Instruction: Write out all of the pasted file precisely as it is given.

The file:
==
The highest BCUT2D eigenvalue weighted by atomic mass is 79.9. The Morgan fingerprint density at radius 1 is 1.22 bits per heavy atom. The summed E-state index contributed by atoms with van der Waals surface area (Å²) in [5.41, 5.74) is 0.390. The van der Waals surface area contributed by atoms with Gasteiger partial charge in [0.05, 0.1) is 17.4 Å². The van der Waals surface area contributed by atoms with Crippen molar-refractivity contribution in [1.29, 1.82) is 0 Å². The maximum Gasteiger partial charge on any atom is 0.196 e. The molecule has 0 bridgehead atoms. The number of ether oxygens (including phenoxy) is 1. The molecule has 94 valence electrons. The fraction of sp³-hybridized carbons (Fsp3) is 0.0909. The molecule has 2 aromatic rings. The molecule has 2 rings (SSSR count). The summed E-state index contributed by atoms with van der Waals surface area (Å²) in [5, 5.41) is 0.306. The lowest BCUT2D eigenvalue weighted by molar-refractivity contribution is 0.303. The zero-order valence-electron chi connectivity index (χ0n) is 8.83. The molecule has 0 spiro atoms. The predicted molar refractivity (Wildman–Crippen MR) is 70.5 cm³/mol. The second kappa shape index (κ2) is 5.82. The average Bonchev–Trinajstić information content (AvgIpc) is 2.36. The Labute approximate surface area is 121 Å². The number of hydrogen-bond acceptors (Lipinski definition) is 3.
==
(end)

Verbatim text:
The highest BCUT2D eigenvalue weighted by atomic mass is 79.9. The Morgan fingerprint density at radius 1 is 1.22 bits per heavy atom. The summed E-state index contributed by atoms with van der Waals surface area (Å²) in [5.41, 5.74) is 0.390. The van der Waals surface area contributed by atoms with Gasteiger partial charge in [0.05, 0.1) is 17.4 Å². The van der Waals surface area contributed by atoms with Crippen molar-refractivity contribution in [1.29, 1.82) is 0 Å². The maximum Gasteiger partial charge on any atom is 0.196 e. The molecule has 0 bridgehead atoms. The number of ether oxygens (including phenoxy) is 1. The molecule has 94 valence electrons. The fraction of sp³-hybridized carbons (Fsp3) is 0.0909. The molecule has 2 aromatic rings. The molecule has 2 rings (SSSR count). The summed E-state index contributed by atoms with van der Waals surface area (Å²) in [5, 5.41) is 0.306. The lowest BCUT2D eigenvalue weighted by molar-refractivity contribution is 0.303. The zero-order valence-electron chi connectivity index (χ0n) is 8.83. The molecule has 0 spiro atoms. The predicted molar refractivity (Wildman–Crippen MR) is 70.5 cm³/mol. The second kappa shape index (κ2) is 5.82. The average Bonchev–Trinajstić information content (AvgIpc) is 2.36. The Labute approximate surface area is 121 Å². The number of hydrogen-bond acceptors (Lipinski definition) is 3.